In one embodiment, the present invention is implemented using a power master unit placed between a track and a transformer. The power master unit receives transformed AC voltage, passes it through to the track, and imposes DC signals on the track voltage. The DC signals are created without any reduction in the overall power applied to the track. DC signals are created in response to commands entered via, e.g., a hand held remote control unit.

The present invention may be implemented on a track which also supports the use of vehicles which are controlled via an electromagnetic field. In this embodiment, the power master unit is coupled between the track and a transformer and a base unit or controller is also coupled to the track which generates electromagnetic control signals along the track. Trains equipped with special receiving circuitry are responsive to the control signals transmitted by the base unit or controller, while trains without the special receiving circuitry are responsive to the DC offset signals generated by the power master unit. Both types of trains, as well as other devices along the track, can be controlled using a hand held remote unit.

For a fuller understanding of the nature and advantages of the invention, reference should be made to the ensuing description taken in conjunction with the accompanying drawings.

BRIEF DESCRIPTION OF THE DRAWINGS

FIG. 1 is a perspective drawing of a layout of one embodiment of a train track system utilizing the present invention;

FIG. 2 is a diagram of the exterior of the hand-held remote control unit used for embodiments of the present invention;

FIG. 3 is a block diagram of the electronics of the hand-held remote unit of FIG. 2;

FIG. 4 is a block diagram of the base unit of FIG. 1;

FIG. 5 is a diagram illustrating the generation of the electromagnetic field according to an embodiment of the present invention;

FIG. 6 is a diagram of the command protocol of embodiments of the present invention;

FIG. 7 is a block diagram of the receiver and controller circuitry on a locomotive according to one embodiment of the present invention;

FIG. 8 is a diagram of a switch controller coupled to the tracks of the present invention;

FIG. 9 is a circuit diagram of the triac switch circuit of FIG. 7;

FIGS. 10A-10C are timing diagrams illustrating the control of the speed of a locomotive using a switching scheme of the present invention;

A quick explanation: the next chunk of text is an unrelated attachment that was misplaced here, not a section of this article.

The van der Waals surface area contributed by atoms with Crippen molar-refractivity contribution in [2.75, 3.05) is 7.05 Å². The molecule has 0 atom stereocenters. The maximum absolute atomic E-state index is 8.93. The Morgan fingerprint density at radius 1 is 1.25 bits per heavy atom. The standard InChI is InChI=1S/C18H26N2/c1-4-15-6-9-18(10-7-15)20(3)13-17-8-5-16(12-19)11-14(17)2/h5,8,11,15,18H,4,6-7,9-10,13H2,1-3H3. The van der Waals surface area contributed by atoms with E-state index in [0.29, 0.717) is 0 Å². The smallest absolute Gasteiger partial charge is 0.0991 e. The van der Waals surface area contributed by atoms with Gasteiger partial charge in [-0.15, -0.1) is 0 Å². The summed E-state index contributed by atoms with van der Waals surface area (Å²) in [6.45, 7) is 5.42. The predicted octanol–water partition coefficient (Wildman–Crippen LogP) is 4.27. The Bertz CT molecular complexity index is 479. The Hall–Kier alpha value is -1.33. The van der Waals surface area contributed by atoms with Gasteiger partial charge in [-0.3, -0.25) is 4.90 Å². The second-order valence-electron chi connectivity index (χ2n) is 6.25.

FIG. 11 is a circuit diagram of the modulator and driver blocks of the base unit of FIG. 4;

FIG. 12 is a circuit diagram of the train receiver/demodulator block of FIGS. 7 and 14;

FIG. 13 is a perspective drawing of a layout of a train track system utilizing an embodiment of the present invention;

FIG. 14 is a block diagram of an embodiment of a power master unit according to the present invention.

DETAILED DESCRIPTION OF THE PREFERRED EMBODIMENTS

A description of one embodiment of the present invention will begin by first referring to FIG. 13, which is a perspective drawing of a layout of a train track system utilizing an embodiment of the present invention. A hand-held remote control unit 12 is used to transmit signals to a base unit 14 and to a power master unit 150 both of which are connected to train tracks 16. Base unit 14 receives power through an AC adapter 18. A separate transformer 20 is connected to track 16 to apply power to the tracks through power master unit 150. Power master unit 150 is used to control the delivery of power to the track 16 and also is used to superimpose DC control signals on the AC power signal upon request by command signals from the hand-held remote control unit 12.

Power master unit 150 modulates AC track power to the track 16 and also superimposes DC control signals on the track to control special effects and locomotive 24'. Locomotive 24' is, e.g., a standard Lionel locomotive powered by AC track power and receptive to DC control signals for, e.g., sound effects.

Base unit 14 transmits an RF signal between the track and earth ground, which generates an electromagnetic field indicated by lines 22 which propagates along the track. This field will pass through a locomotive 24 and will be received by a receiver 26 inside the locomotive an inch or two above the track. Locomotive 24 may be, e.g., a standard locomotive retrofitted or designed to carry a special receiver 26.

The electromagnetic field generated by base unit 14 will also propagate along a line 28 to a switch controller 30. Switch controller 30 also has a receiver in it, and will itself transmit control signals to various devices, such as the track switching module 32 or a moving flag 34.

The use of both base unit 14 and power master unit 150 allows operation and control of several types of locomotives on a single track layout. Locomotives 24 which have been retrofitted or designed to carry receiver 26 are receptive to control signals delivered via base unit 14. Standard locomotives 24' which have not been retrofitted may be controlled using DC offset signals produced by power master unit 150. Trains may also be operated with one or the other of the two control systems. For example, in the system of FIG. 1 described below only the base unit 14 is used. Likewise, the power master 150 may be used on its own to control standard locomotives 24'. The result is a flexible control approach which allows the use of a single hand-held control unit to control different types and configurations of model vehicles.